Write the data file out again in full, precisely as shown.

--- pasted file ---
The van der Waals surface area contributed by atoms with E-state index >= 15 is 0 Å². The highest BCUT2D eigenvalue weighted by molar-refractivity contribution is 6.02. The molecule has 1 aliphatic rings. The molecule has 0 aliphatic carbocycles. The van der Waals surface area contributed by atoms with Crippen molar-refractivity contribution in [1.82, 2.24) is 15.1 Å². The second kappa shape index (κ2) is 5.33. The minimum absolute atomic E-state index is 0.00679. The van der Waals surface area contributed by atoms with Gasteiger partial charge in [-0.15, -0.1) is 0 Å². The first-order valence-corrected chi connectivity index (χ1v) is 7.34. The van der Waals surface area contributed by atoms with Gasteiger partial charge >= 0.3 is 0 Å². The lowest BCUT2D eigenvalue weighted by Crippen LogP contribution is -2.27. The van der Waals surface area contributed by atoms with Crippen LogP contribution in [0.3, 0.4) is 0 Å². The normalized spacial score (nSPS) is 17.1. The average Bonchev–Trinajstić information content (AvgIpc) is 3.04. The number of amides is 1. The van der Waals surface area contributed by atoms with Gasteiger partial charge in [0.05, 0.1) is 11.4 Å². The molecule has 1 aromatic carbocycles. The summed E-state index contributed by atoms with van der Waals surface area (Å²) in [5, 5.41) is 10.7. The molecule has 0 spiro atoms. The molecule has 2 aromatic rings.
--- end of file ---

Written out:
The van der Waals surface area contributed by atoms with E-state index >= 15 is 0 Å². The highest BCUT2D eigenvalue weighted by molar-refractivity contribution is 6.02. The molecule has 1 aliphatic rings. The molecule has 0 aliphatic carbocycles. The van der Waals surface area contributed by atoms with Crippen molar-refractivity contribution in [1.82, 2.24) is 15.1 Å². The second kappa shape index (κ2) is 5.33. The minimum absolute atomic E-state index is 0.00679. The van der Waals surface area contributed by atoms with Gasteiger partial charge in [-0.15, -0.1) is 0 Å². The first-order valence-corrected chi connectivity index (χ1v) is 7.34. The van der Waals surface area contributed by atoms with Gasteiger partial charge >= 0.3 is 0 Å². The lowest BCUT2D eigenvalue weighted by Crippen LogP contribution is -2.27. The van der Waals surface area contributed by atoms with Crippen LogP contribution in [0.3, 0.4) is 0 Å². The normalized spacial score (nSPS) is 17.1. The average Bonchev–Trinajstić information content (AvgIpc) is 3.04. The number of amides is 1. The van der Waals surface area contributed by atoms with Gasteiger partial charge in [0.05, 0.1) is 11.4 Å². The molecule has 1 aromatic carbocycles. The summed E-state index contributed by atoms with van der Waals surface area (Å²) in [5, 5.41) is 10.7. The molecule has 0 spiro atoms. The molecule has 2 aromatic rings.